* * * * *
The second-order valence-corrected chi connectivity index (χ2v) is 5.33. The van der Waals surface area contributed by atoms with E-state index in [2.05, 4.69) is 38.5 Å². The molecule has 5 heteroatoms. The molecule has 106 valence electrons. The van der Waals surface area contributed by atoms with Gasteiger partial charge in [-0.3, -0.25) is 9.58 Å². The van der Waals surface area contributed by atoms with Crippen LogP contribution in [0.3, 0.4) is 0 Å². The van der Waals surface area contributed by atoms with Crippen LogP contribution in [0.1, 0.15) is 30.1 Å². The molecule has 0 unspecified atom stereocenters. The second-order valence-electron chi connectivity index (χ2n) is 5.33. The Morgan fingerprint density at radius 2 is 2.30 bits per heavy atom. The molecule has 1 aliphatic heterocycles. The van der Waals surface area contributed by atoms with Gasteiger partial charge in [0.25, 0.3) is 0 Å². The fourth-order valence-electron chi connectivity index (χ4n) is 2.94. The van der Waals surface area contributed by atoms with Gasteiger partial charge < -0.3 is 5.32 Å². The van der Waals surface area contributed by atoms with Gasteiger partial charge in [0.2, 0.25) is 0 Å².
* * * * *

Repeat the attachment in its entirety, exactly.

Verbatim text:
The second-order valence-corrected chi connectivity index (χ2v) is 5.33. The van der Waals surface area contributed by atoms with E-state index in [2.05, 4.69) is 38.5 Å². The molecule has 5 heteroatoms. The molecule has 106 valence electrons. The van der Waals surface area contributed by atoms with Gasteiger partial charge in [-0.3, -0.25) is 9.58 Å². The van der Waals surface area contributed by atoms with Crippen LogP contribution in [0.3, 0.4) is 0 Å². The van der Waals surface area contributed by atoms with Crippen LogP contribution in [0.1, 0.15) is 30.1 Å². The molecule has 0 unspecified atom stereocenters. The second-order valence-electron chi connectivity index (χ2n) is 5.33. The Morgan fingerprint density at radius 2 is 2.30 bits per heavy atom. The molecule has 1 aliphatic heterocycles. The van der Waals surface area contributed by atoms with Gasteiger partial charge in [0.25, 0.3) is 0 Å². The fourth-order valence-electron chi connectivity index (χ4n) is 2.94. The van der Waals surface area contributed by atoms with Gasteiger partial charge < -0.3 is 5.32 Å². The van der Waals surface area contributed by atoms with Gasteiger partial charge in [0.2, 0.25) is 0 Å².